Freed-Hardeman Lectureships – Day 3

by Bryant Evans on February 5, 2009

The Freed-Hardeman Lectureships continued Wednesday in Henderson, Tennessee despite the cold and windy weather. However it has been dry which is also appreciated. Last year the lectures were assaulted by a tornado that struck Union University just north of Jackson, Tennessee. Aside from the cold, this has been a week of great weather so far.

Loyd Auditorium where the Freed-Hardeman Lectureship is manly conducted.

Loyd Auditorium where the Freed-Hardeman Lectureship is mainly conducted.

Jason Hart of the Sycamore church of Christ in Cookeville, Tennessee was the speaker Wednesday morning at chapel services. His assigned topic was a continuation of the study of Psalm 23. Specifically he addressed verses 4 and 5. Jason used an approach called an expository sermon to deliver this message which is perhaps the most difficult style of sermon to adequately prepare. The message was perfectly honed to give a great sense of security and protection in our God.

During chapel we were blessed to sing a song that many of you know, “I Love  the Lord.” The great blessing came in that the author of the lyrics and the music, Tommy Webster, led us in singing it. When the man who wrote the song leads it, you know you are getting just what he intended.

Among the afternoon sessions at the Freed-Hardeman Lectureship was Alan Highers and Robert Taylor Jr. Highers answered the question, “Must we choose between Christ and the Church?” He gave a vigorous defense of the intricate relationship between the two. He reminded us of those within our own ranks who have sought to discount the church and he warned of the need for sound preaching to properly teach and remind Christians of the central role of the church in salvation.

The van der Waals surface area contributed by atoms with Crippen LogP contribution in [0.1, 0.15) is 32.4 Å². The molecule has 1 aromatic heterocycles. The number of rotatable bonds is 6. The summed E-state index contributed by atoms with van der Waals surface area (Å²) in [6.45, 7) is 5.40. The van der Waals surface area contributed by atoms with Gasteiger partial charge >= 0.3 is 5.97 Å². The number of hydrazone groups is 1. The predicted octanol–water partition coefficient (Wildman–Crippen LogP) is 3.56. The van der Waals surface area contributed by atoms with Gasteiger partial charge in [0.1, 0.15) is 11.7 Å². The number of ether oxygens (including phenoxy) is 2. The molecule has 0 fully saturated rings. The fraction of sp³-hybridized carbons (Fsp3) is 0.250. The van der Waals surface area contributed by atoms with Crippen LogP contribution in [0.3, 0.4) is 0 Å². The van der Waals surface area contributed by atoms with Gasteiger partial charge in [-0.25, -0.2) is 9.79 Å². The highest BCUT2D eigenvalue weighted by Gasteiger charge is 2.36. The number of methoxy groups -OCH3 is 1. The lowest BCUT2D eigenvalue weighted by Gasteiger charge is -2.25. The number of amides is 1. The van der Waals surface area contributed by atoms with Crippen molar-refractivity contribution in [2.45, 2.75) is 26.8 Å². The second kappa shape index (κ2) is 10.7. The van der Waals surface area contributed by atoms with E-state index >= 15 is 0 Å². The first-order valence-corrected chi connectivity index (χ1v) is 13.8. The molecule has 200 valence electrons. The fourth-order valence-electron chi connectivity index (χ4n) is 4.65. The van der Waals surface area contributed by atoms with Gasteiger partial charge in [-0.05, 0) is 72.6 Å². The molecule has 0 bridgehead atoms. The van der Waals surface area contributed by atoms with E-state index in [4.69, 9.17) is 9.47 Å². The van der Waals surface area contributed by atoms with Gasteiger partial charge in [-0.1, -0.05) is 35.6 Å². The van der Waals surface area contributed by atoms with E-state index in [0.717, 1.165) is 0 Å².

Robert Taylor presented a deep and thoughtful discussion of “Christ, a Priest Forever.” Moving easily between new and old covenants, Taylor discussed the unique role of Jesus Christ as our High Priest.

The Open Forum, led by Ralph Gilmore has been rather quiet this year. Gilmore’s thoughts and ideas, although demanding and challenging, have been been generally accepted. Some discussion did follow his assertion that so-called “contemporary Christian music” may be acceptable edification for the private, non-worship entertainment of the Christian. He did firmly assert the absolute necessity that worship music be acapella  but differentiated between those times of deliberate, intentional worship and times of entertainment or edification. Some discussions also center on choosing a reliable Bible translation with Giilmore giving a broad lesson on the history of ancient Greek texts. He did stop short however of actually endorsing a given translation.

One of the key reasons for Open Forum is to cause brethren to stop and think about their beliefs and understanding. There is no power in the forum to compel belief in a given statement. But it does cause the listerner to pause and reconsider things which he has always believed. To this end the Forum is always a huge sucess. Truely, a faith not worth struggling with and constantly thinking about is really no faith at all!

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